• Subspecialty:
            • Trauma

            • Adult Reconstruction

            • Pain Management

          Persistently Painful Sprained Ankle.

          Chronic discomfort sufficient to limit activity may affect 20% to 40% of patients after an ankle sprain. These patients complain of vague and diffuse pain, most often localized to the lateral and/or anterolateral aspect of the ankle. They may also complain of a giving-way sensation, swelling, stiffness, and locking and crepitation. Examination may show tenderness, swelling, and reduced range of motion, especially in dorsiflexion. Ankle instability is sometimes demonstrable. Severe cases exhibit discoloration, glossy skin, and temperature changes suggestive of reflex sympathetic dystrophy. Incomplete rehabilitation is the most common cause of chronic pain. Other common problems are intra-articular lesions (e.g., osteochondral and meniscoid lesions), chronic instability, undetected syndesmotic or deltoid sprains, chronic tendon degeneration, stress fractures, and, in rare cases, congenital lesions and tumors. Reflex sympathetic dystrophy occurs occasionally, even after minor trauma. With correct diagnosis and appropriate treatment, it is often possible to restore acceptable ankle function

              • Subspecialty:
              • Trauma

              • Foot and Ankle

              • Sports Medicine

              • Pain Management

            Valgus Extension Injuries of the Elbow in the Throwing Athlete.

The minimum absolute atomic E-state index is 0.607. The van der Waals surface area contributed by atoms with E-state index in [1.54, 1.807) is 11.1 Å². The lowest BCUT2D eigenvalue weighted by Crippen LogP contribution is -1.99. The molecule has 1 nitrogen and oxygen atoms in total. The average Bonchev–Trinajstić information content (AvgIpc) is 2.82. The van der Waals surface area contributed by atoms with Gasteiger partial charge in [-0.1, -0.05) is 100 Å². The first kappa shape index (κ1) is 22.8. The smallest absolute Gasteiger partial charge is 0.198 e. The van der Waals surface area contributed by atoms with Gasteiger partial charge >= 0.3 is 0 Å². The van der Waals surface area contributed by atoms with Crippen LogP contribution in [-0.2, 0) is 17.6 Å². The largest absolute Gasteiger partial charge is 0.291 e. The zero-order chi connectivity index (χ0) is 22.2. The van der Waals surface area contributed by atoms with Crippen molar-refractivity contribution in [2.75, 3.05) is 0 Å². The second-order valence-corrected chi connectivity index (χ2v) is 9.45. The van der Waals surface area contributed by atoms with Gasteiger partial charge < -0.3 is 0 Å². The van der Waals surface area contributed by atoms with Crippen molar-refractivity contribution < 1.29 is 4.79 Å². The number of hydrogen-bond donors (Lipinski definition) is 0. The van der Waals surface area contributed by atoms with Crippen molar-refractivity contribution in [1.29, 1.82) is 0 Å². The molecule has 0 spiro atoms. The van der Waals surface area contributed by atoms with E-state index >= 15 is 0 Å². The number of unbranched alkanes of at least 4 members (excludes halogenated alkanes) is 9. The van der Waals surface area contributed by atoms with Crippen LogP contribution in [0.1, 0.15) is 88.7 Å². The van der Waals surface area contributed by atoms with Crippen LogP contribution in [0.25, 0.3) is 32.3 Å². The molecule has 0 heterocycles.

Valgus extension injuries of the elbow are common among throwing athletes. There is a wide spectrum of these injuries, ranging from early soft-tissue inflammatory changes to attenuation and incompetence of the ulnar collateral ligament, as well as bone changes, including chondromalacia, osteochondritis, and osteophyte formation. Early treatment should be directed toward decreasing pain and inflammation, followed by global strengthening and conditioning of the elbow with special emphasis on plyometric strengthening of the flexor-pronator musculature. In patients who remain symptomatic after an initial course of nonoperative treatment, arthroscopy of the elbow can address many of the later changes, including chondromalacia, osteochondritis, and osteophyte formation. Reconstruction of the ulnar collateral ligament should be reserved for those patients who wish to remain active at a highly competitive level and for whom rehabilitation and less invasive procedures have failed. Appropriate rehabilitation remains the cornerstone of successful treatment of these patients, facilitating their return to competitive play.

                • Subspecialty:
                • Sports Medicine

                • Shoulder and Elbow

                • Pain Management